The Bad: The atmosphere within the overflow camps is inconsistent, as established by the episode. For example, several overhead shots show that the overflow camps are lit by many swirling searchlights, indicating that this area is under maximum security. Further, the camps are manned by fully-armed military personnel. How are these areas not shoot-on-sight? Gwen and Rhys have time to load Geraint into a truck, detail her return to the U.S., and kiss passionately, while the guards merely lumber toward them like slow-moving zombies. The guards don’t even threaten to shoot. Further, having seen Gwen re-enter the compound, they don’t place the camp on lock-down to find her.

The Ugly: I’m not even going to bother to ask where Gwen got that sexy, black, leather cat suit (the Hispanic cleaning woman?), the motorcycle, or why they would keep C4 explosive at a military medical facility.

. . . .

The Good: Gwen’s saying “no” to the overflow camps was both series- and character-defining.

The Bad: Wait, did Jack just say that he’d opened the “radio link” so that Gwen could record her speech? On the I-5 contact lenses? Because both Children of Earth and Miracle Day make it very clear that a limitation of the I-5s is that they do not transmit sound. So, Gwen must have a radio on her person, right? Then why does she use the contact lenses to contact Jack, instead of the radio? Better yet, why not just use her cell phone to record her speech and the exploding of the overflow camp and upload it directly to her social media site of choice? She wouldn’t really need Jack for that, though, I guess she could have called him, if needed, seeing as how it’s a phone. (And, yes, she has her cell phone with her in Wales –  she uses it to call Rhys in the very next scene.)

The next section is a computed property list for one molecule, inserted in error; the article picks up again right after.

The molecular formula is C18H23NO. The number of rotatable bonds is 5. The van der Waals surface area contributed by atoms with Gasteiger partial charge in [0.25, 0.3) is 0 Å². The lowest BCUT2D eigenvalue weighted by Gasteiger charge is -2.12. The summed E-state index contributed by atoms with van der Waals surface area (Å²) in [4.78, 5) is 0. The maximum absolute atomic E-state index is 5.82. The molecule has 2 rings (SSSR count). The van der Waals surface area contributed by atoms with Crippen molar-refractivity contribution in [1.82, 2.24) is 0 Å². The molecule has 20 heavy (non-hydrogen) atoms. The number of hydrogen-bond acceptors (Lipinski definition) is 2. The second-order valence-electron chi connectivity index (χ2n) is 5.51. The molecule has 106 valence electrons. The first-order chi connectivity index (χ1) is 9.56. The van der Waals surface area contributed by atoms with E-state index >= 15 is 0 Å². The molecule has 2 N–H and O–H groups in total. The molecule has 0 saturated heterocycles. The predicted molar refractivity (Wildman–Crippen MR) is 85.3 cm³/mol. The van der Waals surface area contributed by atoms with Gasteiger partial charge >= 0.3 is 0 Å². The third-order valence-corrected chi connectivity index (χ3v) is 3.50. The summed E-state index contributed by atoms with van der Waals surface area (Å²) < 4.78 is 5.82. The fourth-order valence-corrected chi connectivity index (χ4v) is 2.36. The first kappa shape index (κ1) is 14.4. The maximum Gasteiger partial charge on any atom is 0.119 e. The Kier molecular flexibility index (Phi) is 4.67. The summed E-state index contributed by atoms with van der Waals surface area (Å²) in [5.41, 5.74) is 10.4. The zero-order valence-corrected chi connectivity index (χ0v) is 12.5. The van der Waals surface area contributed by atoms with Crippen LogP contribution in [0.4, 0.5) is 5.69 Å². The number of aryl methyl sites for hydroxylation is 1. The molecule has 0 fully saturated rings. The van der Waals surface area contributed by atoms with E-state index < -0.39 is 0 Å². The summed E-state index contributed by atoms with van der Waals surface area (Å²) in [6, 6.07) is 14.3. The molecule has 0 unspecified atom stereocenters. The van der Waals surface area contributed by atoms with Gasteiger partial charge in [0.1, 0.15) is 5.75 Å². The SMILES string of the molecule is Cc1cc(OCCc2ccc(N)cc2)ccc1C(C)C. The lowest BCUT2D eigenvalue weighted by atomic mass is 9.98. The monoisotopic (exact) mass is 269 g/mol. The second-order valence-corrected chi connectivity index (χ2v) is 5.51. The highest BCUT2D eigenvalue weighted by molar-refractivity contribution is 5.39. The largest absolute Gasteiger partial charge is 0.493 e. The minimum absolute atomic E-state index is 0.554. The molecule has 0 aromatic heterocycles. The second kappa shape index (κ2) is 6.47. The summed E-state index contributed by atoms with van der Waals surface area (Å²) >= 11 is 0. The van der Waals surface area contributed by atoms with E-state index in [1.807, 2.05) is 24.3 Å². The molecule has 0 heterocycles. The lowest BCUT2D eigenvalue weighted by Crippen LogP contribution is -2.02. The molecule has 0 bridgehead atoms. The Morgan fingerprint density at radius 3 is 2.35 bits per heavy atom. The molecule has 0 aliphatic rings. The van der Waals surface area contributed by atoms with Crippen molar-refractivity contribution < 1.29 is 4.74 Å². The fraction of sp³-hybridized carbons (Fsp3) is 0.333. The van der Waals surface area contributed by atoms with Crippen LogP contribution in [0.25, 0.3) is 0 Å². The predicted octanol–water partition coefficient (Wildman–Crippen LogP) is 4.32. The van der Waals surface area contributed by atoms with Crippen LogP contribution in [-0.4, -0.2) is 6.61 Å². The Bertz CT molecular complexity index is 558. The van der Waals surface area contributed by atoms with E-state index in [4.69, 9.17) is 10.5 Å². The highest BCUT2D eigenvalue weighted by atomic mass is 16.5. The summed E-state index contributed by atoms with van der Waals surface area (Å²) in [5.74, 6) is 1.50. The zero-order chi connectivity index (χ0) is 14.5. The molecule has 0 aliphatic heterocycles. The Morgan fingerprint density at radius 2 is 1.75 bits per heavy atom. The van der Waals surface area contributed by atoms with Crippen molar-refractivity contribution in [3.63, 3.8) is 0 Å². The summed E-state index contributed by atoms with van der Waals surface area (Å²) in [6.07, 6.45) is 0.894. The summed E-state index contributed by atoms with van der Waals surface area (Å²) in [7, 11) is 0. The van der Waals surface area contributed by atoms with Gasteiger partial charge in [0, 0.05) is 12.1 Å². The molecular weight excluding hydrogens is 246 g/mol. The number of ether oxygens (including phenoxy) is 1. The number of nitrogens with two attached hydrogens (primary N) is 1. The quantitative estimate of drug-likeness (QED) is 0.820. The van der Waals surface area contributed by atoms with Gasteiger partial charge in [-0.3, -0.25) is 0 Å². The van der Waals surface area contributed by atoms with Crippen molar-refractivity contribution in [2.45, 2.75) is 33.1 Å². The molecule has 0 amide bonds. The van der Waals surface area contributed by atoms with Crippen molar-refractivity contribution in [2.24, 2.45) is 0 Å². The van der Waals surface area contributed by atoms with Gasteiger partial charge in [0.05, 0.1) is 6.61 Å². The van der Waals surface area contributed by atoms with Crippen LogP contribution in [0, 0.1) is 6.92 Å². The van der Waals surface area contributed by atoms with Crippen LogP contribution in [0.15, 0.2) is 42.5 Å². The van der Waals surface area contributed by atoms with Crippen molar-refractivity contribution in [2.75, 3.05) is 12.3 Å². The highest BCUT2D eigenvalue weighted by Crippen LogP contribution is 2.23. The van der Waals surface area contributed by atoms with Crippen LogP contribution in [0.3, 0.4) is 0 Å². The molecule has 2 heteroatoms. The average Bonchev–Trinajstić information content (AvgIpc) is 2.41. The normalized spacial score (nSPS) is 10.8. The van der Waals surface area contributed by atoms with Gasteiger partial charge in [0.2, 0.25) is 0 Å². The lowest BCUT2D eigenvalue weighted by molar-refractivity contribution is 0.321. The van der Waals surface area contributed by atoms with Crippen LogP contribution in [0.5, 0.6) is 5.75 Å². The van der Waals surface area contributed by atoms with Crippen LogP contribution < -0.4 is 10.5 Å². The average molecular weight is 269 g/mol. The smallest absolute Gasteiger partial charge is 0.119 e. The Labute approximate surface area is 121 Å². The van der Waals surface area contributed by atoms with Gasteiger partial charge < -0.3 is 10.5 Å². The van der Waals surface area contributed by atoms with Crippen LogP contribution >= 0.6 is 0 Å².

. . . .

The Good: Having the kidnappers send a ransom note to Gwen via the lenses is a fun narrative trick – a high-impact cliffhanger leading to the next episode – and allowing the kidnappers track Gwen’s moves by seeing what she sees is a creepy and claustrophobic addition to episode 7.

The Bad: How’d the kidnappers hack the I-5s? No one even knows they exist, save for Jack, Gwen and Rhys, Lois Habiba, and several members of the British government (none of whom would wish to discuss the I-5s, lest the reason they knew about them be disclosed to the public – see “Day Five” of Children of Earth). Couldn’t the kidnappers just call her on the phone? (No, because the writer’s keep forgetting she has one!)

. . . .

A final thought: I am surprised that this episode did not involve Oswald Danes or Jilly Kitzinger, both of whom could be described as “middle men” in PhiCorp’s scheme. The previous episode made much of Danes’ frustration at being saddled with a PhiCorp-authored speech, and that Jilly is not in control, but is being noticed by “the right people.” “The Middle Men” seemed like the perfect episode to further both storylines and give each character much-needed development.